Which Type of Bankruptcy Should I File?
Deciding to declare bankruptcy is a difficult decision and one not to be taken lightly. You need to remember that bankruptcy has the potential to affect your reputation, self-image, and future credit. However, it can also significantly improve your quality of life as communications from creditors begin to dwindle down, allow you to keep a business operational, and help to ensure that your financial situation becomes manageable once again. It is for these reasons that you may benefit from speaking with an experienced bankruptcy lawyer.
Chapter 7 bankruptcy is commonly known as liquidation bankruptcy. Typically, in this category of bankruptcy, all of your debts are discharged, with certain exceptions of course. Any non-exempt assets that you own will be sold to satisfy debts of your creditors.
It is important to note that there are alternatives to Chapter 7 bankruptcy, such as Chapter 11 or Chapter 13. If you are a business owner, you might want to consider filing for bankruptcy under Chapter 13, so that you can continue your business and avoid liquidation. A bankruptcy lawyer can help you to explore the potential benefits of this option.
Advantages of Chapter 7 Bankruptcy
There are many reasons why Chapter 7 may be better for your situation than filing Chapter 13. Chapter 7 cases are resolved much faster than Chapter 13, and you will usually be able to keep most of your property. You can also avoid paying the bank a portion of your debt. Nevertheless, not everyone will qualify for Chapter 7 bankruptcy. If you have a sufficient amount of income that is subject to a repayment plan under Chapter 13, you will not generally be considered eligible for a Chapter 7 filing.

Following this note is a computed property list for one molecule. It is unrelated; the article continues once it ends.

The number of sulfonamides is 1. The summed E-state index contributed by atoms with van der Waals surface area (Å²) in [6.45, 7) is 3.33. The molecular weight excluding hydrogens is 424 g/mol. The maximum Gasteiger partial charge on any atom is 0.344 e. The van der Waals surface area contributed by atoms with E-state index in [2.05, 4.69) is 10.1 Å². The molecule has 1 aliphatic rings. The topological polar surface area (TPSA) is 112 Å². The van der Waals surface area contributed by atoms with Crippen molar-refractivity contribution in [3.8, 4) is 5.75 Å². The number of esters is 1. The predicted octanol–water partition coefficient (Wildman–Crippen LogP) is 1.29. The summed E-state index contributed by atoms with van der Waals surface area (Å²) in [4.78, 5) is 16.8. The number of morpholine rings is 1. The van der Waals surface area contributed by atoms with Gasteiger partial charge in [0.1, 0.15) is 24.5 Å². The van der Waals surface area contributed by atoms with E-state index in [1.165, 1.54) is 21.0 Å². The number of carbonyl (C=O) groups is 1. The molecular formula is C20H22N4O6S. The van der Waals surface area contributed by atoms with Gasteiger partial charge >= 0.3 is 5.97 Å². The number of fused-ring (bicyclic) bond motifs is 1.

Situations When Chapter 13 May Be More Favorable to Chapter 7
Even if you are eligible to file for Chapter 7, you should consider filing for Chapter 13 when:
- You missed payments on your home mortgage or car loan, as you might be able to reinstate the original agreement
- You have student loans, tax debt or other debt obligations that will not be discharged in Chapter 7. Instead, they will be considered part of the Chapter 13 plan and can extend the time for repayment
- You would like to pay off your debts, but need the assistance and security of the bankruptcy court
- You have non-exempt property that you want to keep
- You asked someone to become a co-debtor on your personal debt and want to prevent creditors from going after the co-debtor
Contact a Bankruptcy Law Firm Today
Deciding when to file for bankruptcy is a hard-enough question alone, but it soon becomes more complicated when determining what type of bankruptcy for which to file. Both Chapter 7 and Chapter 13 bankruptcies offer pros and cons, based on the unique circumstances surrounding any individual’s situation.